SARS to issue a tax assessment

The legislation requires that SARS must issue an assessment to the taxpayer reflecting the agreement concluded under the voluntary disclosure relief programme. Clearly, any such assessment issued is not subject to an objection or appeal in that the assessment will be based on disclosures made by the taxpayer to SARS under the voluntary disclosure programme.

Reporting of information

The Commissioner is required to submit certain information to the Auditor-General and to the Minister of Finance regarding all applications receiver for voluntary disclosure relief. It is important to note that such information must be disclosed in such a manner that the privacy of the taxpayer is assured and does not disclose the identity of any qualifying taxpayer. The Commissioner must disclose the number of voluntary disclosure agreements concluded by taxpayers and SARS, the amount of tax and interest assessed and the relief granted under the legislation.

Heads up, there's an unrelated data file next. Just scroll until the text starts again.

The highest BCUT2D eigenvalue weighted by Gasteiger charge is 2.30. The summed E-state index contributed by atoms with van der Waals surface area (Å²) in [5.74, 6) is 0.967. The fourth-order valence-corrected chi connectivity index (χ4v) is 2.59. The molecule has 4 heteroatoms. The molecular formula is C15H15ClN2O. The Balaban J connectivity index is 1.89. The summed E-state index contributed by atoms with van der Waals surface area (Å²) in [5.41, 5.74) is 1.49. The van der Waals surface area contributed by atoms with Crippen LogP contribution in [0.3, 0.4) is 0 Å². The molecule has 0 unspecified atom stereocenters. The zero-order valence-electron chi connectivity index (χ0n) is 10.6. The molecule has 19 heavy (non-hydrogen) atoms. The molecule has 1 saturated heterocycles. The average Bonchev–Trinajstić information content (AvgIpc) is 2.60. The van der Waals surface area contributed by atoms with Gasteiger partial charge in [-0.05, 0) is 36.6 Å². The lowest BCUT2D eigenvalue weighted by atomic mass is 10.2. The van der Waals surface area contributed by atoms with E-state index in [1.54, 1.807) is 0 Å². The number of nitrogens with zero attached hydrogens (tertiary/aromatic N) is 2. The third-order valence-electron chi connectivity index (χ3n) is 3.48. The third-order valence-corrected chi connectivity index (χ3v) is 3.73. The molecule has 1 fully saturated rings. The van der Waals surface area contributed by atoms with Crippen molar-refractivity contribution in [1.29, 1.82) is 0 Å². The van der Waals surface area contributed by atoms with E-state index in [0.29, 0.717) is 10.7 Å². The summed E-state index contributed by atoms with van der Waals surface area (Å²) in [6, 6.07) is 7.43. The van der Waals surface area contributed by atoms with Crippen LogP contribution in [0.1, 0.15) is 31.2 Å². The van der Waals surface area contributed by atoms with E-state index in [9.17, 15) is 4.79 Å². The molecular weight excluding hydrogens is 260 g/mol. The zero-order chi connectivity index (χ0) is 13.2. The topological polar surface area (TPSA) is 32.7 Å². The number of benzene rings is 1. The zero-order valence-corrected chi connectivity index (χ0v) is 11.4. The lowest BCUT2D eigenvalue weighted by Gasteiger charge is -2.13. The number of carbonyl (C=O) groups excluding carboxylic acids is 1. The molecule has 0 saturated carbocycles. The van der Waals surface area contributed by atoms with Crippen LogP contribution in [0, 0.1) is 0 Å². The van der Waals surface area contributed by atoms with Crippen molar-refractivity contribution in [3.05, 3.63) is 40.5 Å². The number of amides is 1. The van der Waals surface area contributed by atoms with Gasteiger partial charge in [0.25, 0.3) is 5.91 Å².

Exchange control

The voluntary disclosure relief programme will not work unless defaulting taxpayers may also regularise their position with the Exchange Control Department of the South African Reserve Bank. As a result, SARB will allow for the regularisation of prior transgressions of the Exchange Control Regulations.

The draft guidelines published by the Reserve Bank indicate that persons applying for the voluntary disclosure relief will be required to pay a levy of 1O% on the value of unauthorised foreign assets held by them as at February 28 2010. The applicant will be required to introduce the levy from funds located abroad, or, where they choose to settle the levy due to SARB by utilising domestic funds or the foreign assets are illiquid, the levy will amount to 12%.